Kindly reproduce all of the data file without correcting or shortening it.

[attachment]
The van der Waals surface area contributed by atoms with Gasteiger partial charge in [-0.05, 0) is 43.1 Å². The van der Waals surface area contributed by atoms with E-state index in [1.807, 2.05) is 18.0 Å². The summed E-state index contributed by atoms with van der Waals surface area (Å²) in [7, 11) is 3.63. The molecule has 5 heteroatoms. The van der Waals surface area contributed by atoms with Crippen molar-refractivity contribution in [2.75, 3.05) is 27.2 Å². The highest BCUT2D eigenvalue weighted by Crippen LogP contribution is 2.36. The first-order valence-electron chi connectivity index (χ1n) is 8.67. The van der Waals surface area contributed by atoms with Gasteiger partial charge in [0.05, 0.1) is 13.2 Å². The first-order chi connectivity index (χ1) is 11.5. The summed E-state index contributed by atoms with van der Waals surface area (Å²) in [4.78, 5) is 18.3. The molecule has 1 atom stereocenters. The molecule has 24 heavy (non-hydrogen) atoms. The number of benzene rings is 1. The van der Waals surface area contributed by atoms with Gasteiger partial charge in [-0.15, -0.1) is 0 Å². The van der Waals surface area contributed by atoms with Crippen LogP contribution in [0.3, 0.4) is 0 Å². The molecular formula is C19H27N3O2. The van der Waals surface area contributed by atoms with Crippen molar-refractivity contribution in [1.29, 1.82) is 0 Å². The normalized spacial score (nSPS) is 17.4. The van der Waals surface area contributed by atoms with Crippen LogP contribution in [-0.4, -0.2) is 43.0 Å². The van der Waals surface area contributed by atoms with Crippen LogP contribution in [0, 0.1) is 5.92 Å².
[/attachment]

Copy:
The van der Waals surface area contributed by atoms with Gasteiger partial charge in [-0.05, 0) is 43.1 Å². The van der Waals surface area contributed by atoms with E-state index in [1.807, 2.05) is 18.0 Å². The summed E-state index contributed by atoms with van der Waals surface area (Å²) in [7, 11) is 3.63. The molecule has 5 heteroatoms. The van der Waals surface area contributed by atoms with Crippen molar-refractivity contribution in [2.75, 3.05) is 27.2 Å². The highest BCUT2D eigenvalue weighted by Crippen LogP contribution is 2.36. The first-order valence-electron chi connectivity index (χ1n) is 8.67. The van der Waals surface area contributed by atoms with Gasteiger partial charge in [0.05, 0.1) is 13.2 Å². The first-order chi connectivity index (χ1) is 11.5. The summed E-state index contributed by atoms with van der Waals surface area (Å²) in [4.78, 5) is 18.3. The molecule has 1 atom stereocenters. The molecule has 24 heavy (non-hydrogen) atoms. The number of benzene rings is 1. The van der Waals surface area contributed by atoms with Gasteiger partial charge in [-0.15, -0.1) is 0 Å². The van der Waals surface area contributed by atoms with Crippen LogP contribution in [0.3, 0.4) is 0 Å². The molecular formula is C19H27N3O2. The van der Waals surface area contributed by atoms with Crippen molar-refractivity contribution in [1.29, 1.82) is 0 Å². The normalized spacial score (nSPS) is 17.4. The van der Waals surface area contributed by atoms with Crippen LogP contribution in [-0.4, -0.2) is 43.0 Å². The van der Waals surface area contributed by atoms with Crippen LogP contribution in [0, 0.1) is 5.92 Å².